Hookworms & Roundworms - VetPet Box

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Bugs, worms and other parasites

Hookworms & Roundworms
Worms that live in the intestines (intestinal parasites) are very common in dogs and cats, especially the hookworm & roundworm. It’s important to know a bit about these worms to determine if your pet has them, how he may have gotten them and how to prevent re-infection or spreading them to others (including humans!). Which worms can be transmitted to people? Hookworms & Roundworms!
  • HOOKWORMS
    • People become infected when the hookworm larvae penetrate unprotected skin, especially when walking barefoot or sitting on contaminated areas.
    • This can result in a disease called “cutaneous larva migrans”, when the larvae migrate through the skin and cause inflammation.
    • Prevent infection by:
      • wearing shoes and taking other protective measures to avoid skin contact with sand or soil
      • prompt disposal of feces after your pet poops can prevent eggs from hatching and contaminating soil
      • More on hookworms:  
  • ROUNDWORMS
    • People become infected with roundworms by accidental ingestion of infected eggs.  These eggs go on to migrate towards the liver, lung, eye and brain, causing major problems, often called “visceral and ocular larva migrans.”
    • The Center for Disease Control (CDC) reports that 13.9% of the adult population in the U.S. has antibodies (which means they’ve been exposed) to the roundworm (Toxocara).  In addition, a study in the Veterinary Record reported that up to 15% of commercial potting soil contained roundworm or hookworm eggs or both!
    • As stated above, humans get infected by accidental ingestion, so the most vulnerable population are children, who stick their fingers in their mouths after playing outside in dirt or sand.  This also reminds us of the importance of frequent hand washing, washing fruits and vegetables well, and keeping sandboxes covered when not in use.
    • Although very rare, people can get roundworms by eating under-cooked meat that contains roundworm larvae, as well.  As with hookworms, prompt disposal of feces after you puppy poops can prevent eggs from hatching and contaminating soil.
    • Prevent infection by:
  • Common questions vets are asked about intestinal parasites:
    • Why do I have to give several days of de-wormer, sometimes weeks apart? 
      • We prescribe de-wormers this way because we are targeting different life cycle stages of the parasite we are trying to get rid of. Many worms migrate around the body and we need to aim to get them when they are most vulnerable in the intestine. De-wormers act on the worms that are in the intestine at the time the medication is given.  After these worms are forced out of the intestine, they can be replaced by more worms that are still migrating there.  Therefore, we give multiple de-wormers.  We don’t want to leave any worms behind!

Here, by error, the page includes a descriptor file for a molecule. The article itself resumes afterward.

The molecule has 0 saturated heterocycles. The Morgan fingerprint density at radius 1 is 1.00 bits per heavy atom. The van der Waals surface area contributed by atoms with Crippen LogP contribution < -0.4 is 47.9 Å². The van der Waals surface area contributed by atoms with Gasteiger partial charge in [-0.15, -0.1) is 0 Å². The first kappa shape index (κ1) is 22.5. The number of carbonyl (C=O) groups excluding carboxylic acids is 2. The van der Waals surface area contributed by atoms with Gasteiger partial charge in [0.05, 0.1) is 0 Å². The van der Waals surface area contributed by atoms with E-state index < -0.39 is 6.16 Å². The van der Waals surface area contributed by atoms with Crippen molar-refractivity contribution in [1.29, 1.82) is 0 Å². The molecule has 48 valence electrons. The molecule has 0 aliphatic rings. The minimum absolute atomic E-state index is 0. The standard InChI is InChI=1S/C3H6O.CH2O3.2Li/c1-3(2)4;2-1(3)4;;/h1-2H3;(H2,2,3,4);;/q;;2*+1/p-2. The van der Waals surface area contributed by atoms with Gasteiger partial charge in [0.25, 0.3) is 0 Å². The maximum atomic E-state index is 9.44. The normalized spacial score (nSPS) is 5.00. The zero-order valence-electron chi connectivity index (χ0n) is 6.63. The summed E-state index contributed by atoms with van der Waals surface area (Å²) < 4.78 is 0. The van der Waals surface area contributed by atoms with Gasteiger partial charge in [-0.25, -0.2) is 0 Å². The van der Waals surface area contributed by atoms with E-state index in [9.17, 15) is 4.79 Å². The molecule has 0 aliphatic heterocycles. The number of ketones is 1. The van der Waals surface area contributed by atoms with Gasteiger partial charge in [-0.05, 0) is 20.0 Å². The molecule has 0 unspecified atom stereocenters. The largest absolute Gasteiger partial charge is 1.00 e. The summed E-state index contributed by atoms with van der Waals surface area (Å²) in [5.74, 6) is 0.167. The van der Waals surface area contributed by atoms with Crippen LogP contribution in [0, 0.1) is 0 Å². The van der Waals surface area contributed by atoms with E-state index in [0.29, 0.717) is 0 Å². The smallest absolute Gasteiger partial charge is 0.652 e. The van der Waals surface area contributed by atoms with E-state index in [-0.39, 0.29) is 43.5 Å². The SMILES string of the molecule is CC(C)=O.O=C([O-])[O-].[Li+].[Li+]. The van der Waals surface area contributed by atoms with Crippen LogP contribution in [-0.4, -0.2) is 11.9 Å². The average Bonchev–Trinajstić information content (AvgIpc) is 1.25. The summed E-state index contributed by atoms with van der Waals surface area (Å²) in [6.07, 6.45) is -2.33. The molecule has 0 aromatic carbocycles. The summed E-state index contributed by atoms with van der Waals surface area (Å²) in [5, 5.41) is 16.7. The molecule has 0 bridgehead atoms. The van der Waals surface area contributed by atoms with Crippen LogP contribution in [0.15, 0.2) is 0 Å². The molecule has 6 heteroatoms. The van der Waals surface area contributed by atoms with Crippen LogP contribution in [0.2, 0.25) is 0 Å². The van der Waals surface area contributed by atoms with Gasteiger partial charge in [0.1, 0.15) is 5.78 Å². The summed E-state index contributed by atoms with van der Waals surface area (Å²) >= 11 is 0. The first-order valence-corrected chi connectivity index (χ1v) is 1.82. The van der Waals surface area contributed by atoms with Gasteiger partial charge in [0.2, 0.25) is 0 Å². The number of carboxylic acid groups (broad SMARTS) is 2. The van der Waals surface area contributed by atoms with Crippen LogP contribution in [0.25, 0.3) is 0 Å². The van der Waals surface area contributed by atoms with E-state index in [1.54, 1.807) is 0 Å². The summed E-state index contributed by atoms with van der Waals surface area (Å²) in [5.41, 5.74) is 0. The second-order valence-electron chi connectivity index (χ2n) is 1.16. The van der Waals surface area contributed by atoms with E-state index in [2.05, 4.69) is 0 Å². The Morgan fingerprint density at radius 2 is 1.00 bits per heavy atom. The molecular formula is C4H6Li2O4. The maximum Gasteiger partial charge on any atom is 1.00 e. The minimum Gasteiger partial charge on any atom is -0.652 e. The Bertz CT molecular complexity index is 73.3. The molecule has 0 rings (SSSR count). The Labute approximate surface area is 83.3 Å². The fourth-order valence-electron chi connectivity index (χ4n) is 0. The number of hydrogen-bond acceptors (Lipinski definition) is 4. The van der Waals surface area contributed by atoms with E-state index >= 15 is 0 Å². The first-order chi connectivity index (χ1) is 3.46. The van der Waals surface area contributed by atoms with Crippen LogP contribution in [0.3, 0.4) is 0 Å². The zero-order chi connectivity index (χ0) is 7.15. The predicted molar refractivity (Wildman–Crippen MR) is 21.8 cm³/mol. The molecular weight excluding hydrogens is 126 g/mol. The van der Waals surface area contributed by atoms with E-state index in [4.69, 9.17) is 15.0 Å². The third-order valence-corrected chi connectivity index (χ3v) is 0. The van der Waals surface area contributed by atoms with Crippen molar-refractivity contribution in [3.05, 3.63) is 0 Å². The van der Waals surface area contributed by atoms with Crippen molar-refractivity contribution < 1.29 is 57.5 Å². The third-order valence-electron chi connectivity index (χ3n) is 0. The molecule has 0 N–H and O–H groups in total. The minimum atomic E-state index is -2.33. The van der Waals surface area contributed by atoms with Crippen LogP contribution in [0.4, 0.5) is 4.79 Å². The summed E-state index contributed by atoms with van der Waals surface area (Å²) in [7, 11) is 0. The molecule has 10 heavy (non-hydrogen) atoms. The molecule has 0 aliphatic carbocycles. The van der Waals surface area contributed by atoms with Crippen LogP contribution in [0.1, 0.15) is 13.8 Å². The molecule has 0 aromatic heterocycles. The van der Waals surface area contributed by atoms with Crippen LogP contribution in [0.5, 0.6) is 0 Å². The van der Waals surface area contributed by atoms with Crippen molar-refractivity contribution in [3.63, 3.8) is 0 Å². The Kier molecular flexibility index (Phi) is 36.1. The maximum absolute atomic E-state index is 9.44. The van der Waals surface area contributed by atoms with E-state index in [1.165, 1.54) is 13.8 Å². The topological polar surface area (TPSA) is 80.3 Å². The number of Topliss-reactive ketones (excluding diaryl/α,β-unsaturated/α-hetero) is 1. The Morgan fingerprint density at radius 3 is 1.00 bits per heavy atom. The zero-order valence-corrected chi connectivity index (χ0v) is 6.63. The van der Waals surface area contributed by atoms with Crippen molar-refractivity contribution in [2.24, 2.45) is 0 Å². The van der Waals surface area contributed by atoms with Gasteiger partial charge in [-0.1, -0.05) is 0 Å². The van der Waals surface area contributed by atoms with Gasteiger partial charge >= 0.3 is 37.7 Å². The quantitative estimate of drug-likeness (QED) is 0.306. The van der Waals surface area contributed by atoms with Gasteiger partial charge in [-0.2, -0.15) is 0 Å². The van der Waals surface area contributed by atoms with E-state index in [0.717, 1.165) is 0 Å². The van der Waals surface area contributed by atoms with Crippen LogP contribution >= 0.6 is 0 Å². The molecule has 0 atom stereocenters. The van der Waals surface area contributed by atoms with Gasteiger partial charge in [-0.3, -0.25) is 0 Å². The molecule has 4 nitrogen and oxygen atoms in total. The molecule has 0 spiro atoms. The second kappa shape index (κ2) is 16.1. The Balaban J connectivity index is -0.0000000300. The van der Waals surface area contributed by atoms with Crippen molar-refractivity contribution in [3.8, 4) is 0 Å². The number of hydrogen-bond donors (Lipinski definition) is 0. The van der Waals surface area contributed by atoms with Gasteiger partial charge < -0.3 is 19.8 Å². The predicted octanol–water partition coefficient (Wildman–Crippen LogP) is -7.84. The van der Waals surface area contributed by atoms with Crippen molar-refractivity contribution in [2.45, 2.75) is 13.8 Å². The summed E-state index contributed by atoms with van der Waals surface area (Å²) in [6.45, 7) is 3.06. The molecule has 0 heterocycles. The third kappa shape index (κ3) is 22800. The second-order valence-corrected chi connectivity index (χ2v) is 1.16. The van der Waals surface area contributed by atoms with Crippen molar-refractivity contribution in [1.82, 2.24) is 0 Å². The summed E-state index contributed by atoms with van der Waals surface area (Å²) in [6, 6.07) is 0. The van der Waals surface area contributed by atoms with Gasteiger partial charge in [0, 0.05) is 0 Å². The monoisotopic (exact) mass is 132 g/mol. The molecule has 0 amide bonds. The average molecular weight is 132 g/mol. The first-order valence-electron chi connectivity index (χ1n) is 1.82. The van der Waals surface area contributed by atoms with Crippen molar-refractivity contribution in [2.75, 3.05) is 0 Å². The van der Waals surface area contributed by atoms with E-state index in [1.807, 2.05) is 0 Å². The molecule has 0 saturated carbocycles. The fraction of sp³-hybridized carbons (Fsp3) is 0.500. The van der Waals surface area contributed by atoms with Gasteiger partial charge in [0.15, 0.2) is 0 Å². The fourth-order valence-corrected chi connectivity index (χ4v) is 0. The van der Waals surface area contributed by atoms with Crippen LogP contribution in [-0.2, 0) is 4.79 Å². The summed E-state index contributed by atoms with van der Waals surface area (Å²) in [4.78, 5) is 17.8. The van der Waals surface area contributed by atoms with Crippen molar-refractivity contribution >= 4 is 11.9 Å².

• Why am I seeing MORE worms after the de-wormer was given?
      • Don’t worry! This is normal. Many of our de-wormers work by basically paralyzing the worm, so it lets go of the intestine and can be pushed out of the body in the feces, where the adult worm will quickly die in the environment.  Some worms can be quite long (an adult roundworm can be up to 7” long) so don’t be alarmed when you see this. It’s gross, but normal.
    • How does a well-dewormed mother dog give her puppies worms?
      • Most de-wormers act on intestinal parasites that are present in the intestine at the time that the medication is given. As previously mentioned, many times worms can migrate around the body.  Often, these worms “take a break” and rest (called encysting) in different parts of the body until a major stressor, like pregnancy, occurs.  This awakens the sleeping worms and allows them to migrate to areas, like the mammary glands, where they go on to infect the puppies through breast milk.
    • What’s the deal with pin worms (the kind of worm children commonly get)? Did my child get them from our dog?
      • Human pinworms are very host-specific, in this case meaning that they only transmit between humans. Dogs and cats don’t get pinworms.  So, kids get pinworms from each other.  There was one report a long time ago, of a mountain gorilla getting human pinworms while in captivity.  So, unless your kids been hanging out with a mountain gorilla, it’s most likely that he got them from a friend (a human one)!
    • What are the white things stuck in the fur around my pet’s rear? I think they’re moving!
      • Most likely, you’re seeing tapeworm segments that have broken off the parent tapeworm that is inside your puppy. They are white and look like flat grains of rice that expand and contract.  You’ll probably see your puppy dragging his rear on the carpet or grass too because, as you can imagine, they itch and probably tickle a bit.  Keep in mind that pets usually get tapeworms from fleas, so you should contact your veterinarian about those too!